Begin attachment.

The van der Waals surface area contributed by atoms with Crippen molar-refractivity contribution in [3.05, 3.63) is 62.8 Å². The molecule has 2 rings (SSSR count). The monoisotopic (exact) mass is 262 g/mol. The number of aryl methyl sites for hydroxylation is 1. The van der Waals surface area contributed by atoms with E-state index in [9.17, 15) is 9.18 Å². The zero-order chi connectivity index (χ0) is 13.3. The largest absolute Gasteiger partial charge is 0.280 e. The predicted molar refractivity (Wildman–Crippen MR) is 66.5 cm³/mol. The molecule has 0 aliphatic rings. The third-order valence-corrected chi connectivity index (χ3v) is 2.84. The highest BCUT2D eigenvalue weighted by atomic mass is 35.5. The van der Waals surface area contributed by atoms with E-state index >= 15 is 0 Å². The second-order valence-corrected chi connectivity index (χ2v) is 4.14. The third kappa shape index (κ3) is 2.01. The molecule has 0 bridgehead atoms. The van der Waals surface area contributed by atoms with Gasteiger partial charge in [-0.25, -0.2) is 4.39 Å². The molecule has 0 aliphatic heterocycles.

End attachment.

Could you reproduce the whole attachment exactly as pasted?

The van der Waals surface area contributed by atoms with Crippen molar-refractivity contribution in [3.05, 3.63) is 62.8 Å². The molecule has 2 rings (SSSR count). The monoisotopic (exact) mass is 262 g/mol. The number of aryl methyl sites for hydroxylation is 1. The van der Waals surface area contributed by atoms with E-state index in [9.17, 15) is 9.18 Å². The zero-order chi connectivity index (χ0) is 13.3. The largest absolute Gasteiger partial charge is 0.280 e. The predicted molar refractivity (Wildman–Crippen MR) is 66.5 cm³/mol. The molecule has 0 aliphatic rings. The third-order valence-corrected chi connectivity index (χ3v) is 2.84. The highest BCUT2D eigenvalue weighted by atomic mass is 35.5. The van der Waals surface area contributed by atoms with E-state index >= 15 is 0 Å². The second-order valence-corrected chi connectivity index (χ2v) is 4.14. The third kappa shape index (κ3) is 2.01. The molecule has 0 bridgehead atoms. The van der Waals surface area contributed by atoms with Gasteiger partial charge in [-0.25, -0.2) is 4.39 Å². The molecule has 0 aliphatic heterocycles.